Evelyn is a tour guide in Kenya, a rare job for a woman in a country that despite years of progress continues to pay little more than lip service to gender equality and equal opportunities in the work place. In fact, Evelyn puts it quite bluntly when she says, “Looking at the tourist industry in Kenya, women are treated as second class to their male counterparts, despite having apt skills and knowledge, often more than [said] counterparts. They face prejudice and are frustrated in terms of remuneration and career growth.” Many women study for years, securing diplomas and degrees in sought-after fields such as food production and tour guiding, only to find themselves working as “booking agents, cleaners, receptionists and secretaries”.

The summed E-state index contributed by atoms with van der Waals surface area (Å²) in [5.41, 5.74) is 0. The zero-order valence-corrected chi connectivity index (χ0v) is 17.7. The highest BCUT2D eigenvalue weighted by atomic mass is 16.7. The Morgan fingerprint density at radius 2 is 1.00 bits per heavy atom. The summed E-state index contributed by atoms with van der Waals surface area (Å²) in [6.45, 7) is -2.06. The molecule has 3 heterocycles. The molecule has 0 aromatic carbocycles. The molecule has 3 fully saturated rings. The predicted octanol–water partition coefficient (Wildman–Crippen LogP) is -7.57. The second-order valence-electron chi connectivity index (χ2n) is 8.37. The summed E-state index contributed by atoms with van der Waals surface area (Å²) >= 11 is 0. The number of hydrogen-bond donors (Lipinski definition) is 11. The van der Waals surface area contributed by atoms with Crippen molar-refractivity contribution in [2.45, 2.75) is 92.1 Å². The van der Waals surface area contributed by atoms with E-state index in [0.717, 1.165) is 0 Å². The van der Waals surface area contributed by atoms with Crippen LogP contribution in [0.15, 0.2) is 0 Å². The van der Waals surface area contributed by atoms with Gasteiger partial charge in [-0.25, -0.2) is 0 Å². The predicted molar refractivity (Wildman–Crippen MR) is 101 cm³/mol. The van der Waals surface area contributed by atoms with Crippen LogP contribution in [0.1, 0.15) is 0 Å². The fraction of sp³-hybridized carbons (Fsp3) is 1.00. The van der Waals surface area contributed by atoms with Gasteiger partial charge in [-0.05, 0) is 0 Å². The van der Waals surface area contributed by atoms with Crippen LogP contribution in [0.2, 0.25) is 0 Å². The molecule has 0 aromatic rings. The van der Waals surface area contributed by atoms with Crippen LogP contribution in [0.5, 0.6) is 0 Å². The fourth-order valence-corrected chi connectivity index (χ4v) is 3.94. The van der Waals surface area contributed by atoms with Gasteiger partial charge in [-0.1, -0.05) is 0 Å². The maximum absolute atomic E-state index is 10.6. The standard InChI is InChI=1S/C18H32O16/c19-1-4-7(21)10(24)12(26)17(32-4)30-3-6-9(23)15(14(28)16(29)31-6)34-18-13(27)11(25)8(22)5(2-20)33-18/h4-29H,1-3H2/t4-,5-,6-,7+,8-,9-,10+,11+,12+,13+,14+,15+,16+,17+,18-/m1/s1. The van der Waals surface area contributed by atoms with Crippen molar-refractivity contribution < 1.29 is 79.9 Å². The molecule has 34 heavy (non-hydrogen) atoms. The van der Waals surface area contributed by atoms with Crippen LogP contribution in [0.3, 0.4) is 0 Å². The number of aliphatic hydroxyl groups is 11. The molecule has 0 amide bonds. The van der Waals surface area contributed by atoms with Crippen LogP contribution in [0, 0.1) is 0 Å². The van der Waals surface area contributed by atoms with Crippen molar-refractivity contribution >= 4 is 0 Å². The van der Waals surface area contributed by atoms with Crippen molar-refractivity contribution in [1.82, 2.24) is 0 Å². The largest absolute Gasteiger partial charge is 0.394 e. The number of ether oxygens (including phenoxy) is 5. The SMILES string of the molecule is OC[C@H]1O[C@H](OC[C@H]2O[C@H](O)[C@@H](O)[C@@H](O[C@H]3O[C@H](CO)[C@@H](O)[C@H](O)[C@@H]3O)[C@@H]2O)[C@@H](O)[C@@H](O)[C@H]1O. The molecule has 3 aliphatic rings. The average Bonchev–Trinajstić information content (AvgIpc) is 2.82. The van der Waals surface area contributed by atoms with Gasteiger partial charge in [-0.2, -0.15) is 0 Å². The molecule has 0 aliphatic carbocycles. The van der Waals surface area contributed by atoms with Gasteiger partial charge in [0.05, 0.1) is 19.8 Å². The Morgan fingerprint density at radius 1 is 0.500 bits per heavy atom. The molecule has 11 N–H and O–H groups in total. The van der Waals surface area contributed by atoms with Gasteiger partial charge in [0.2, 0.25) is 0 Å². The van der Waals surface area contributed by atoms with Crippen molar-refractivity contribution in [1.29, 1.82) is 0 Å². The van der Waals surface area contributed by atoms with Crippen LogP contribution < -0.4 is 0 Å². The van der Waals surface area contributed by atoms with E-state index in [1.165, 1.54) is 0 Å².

Evelyn herself has experienced how many senior roles are simply handed to men on the basis of gendered expectations – the assumption that women will be better placed in domestic roles whilst the men have the authority and strength to be decision-makers. After growing increasingly frustrated at her old job, a role in which, Evelyn says, she was consistently overlooked for workshop places and promotions in favour of her male colleagues, she decided to take a chance. She found a job with local tour operator Adventure Alternative, an employer who values performance and individuality and supports each employee in achieving their personal best. After having previously studied tour guiding, Evelyn is finally back in the front seat, one of only a handful of female guides working alongside men in this area. She’s loving her work, she’s enjoying the challenge and – most importantly – she feels valued as a woman and an employee. Her story is another example of how often women find themselves at a disadvantage in the workplace, and how they have to #BeBoldForChange